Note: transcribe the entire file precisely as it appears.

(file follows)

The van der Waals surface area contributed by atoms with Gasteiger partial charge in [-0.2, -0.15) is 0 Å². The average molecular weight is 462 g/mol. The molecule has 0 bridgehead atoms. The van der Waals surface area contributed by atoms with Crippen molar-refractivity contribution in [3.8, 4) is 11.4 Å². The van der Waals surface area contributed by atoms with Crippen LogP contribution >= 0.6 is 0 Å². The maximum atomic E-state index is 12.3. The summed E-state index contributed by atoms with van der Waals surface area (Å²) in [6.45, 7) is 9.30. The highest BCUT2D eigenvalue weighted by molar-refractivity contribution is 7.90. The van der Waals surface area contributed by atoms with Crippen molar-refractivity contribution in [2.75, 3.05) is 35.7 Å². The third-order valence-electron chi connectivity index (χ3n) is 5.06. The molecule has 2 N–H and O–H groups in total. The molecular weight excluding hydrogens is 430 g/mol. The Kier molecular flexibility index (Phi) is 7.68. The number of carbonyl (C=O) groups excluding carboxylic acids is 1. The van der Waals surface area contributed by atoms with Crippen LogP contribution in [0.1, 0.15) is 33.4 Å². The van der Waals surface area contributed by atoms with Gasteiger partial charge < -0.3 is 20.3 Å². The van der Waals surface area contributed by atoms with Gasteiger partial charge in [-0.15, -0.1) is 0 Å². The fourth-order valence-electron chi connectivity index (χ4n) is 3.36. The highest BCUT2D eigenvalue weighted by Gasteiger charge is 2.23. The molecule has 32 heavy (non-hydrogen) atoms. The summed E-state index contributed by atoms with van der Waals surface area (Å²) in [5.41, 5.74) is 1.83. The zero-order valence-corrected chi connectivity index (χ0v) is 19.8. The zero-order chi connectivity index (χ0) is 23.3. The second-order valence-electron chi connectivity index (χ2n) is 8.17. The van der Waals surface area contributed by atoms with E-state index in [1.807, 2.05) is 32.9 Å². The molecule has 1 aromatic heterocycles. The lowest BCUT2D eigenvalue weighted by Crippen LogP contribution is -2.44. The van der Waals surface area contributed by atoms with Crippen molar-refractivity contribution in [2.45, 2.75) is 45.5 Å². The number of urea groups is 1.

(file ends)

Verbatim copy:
The van der Waals surface area contributed by atoms with Gasteiger partial charge in [-0.2, -0.15) is 0 Å². The average molecular weight is 462 g/mol. The molecule has 0 bridgehead atoms. The van der Waals surface area contributed by atoms with Crippen molar-refractivity contribution in [3.8, 4) is 11.4 Å². The van der Waals surface area contributed by atoms with Crippen LogP contribution >= 0.6 is 0 Å². The maximum atomic E-state index is 12.3. The summed E-state index contributed by atoms with van der Waals surface area (Å²) in [6.45, 7) is 9.30. The highest BCUT2D eigenvalue weighted by molar-refractivity contribution is 7.90. The van der Waals surface area contributed by atoms with Crippen molar-refractivity contribution in [2.75, 3.05) is 35.7 Å². The third-order valence-electron chi connectivity index (χ3n) is 5.06. The molecule has 2 N–H and O–H groups in total. The molecular weight excluding hydrogens is 430 g/mol. The Kier molecular flexibility index (Phi) is 7.68. The number of carbonyl (C=O) groups excluding carboxylic acids is 1. The van der Waals surface area contributed by atoms with Crippen LogP contribution in [0.1, 0.15) is 33.4 Å². The van der Waals surface area contributed by atoms with Gasteiger partial charge < -0.3 is 20.3 Å². The van der Waals surface area contributed by atoms with Gasteiger partial charge in [-0.15, -0.1) is 0 Å². The fourth-order valence-electron chi connectivity index (χ4n) is 3.36. The highest BCUT2D eigenvalue weighted by Gasteiger charge is 2.23. The molecule has 32 heavy (non-hydrogen) atoms. The summed E-state index contributed by atoms with van der Waals surface area (Å²) in [5.41, 5.74) is 1.83. The zero-order valence-corrected chi connectivity index (χ0v) is 19.8. The zero-order chi connectivity index (χ0) is 23.3. The second-order valence-electron chi connectivity index (χ2n) is 8.17. The van der Waals surface area contributed by atoms with E-state index in [1.807, 2.05) is 32.9 Å². The molecule has 1 aromatic heterocycles. The lowest BCUT2D eigenvalue weighted by Crippen LogP contribution is -2.44. The van der Waals surface area contributed by atoms with Crippen molar-refractivity contribution in [2.45, 2.75) is 45.5 Å². The number of urea groups is 1.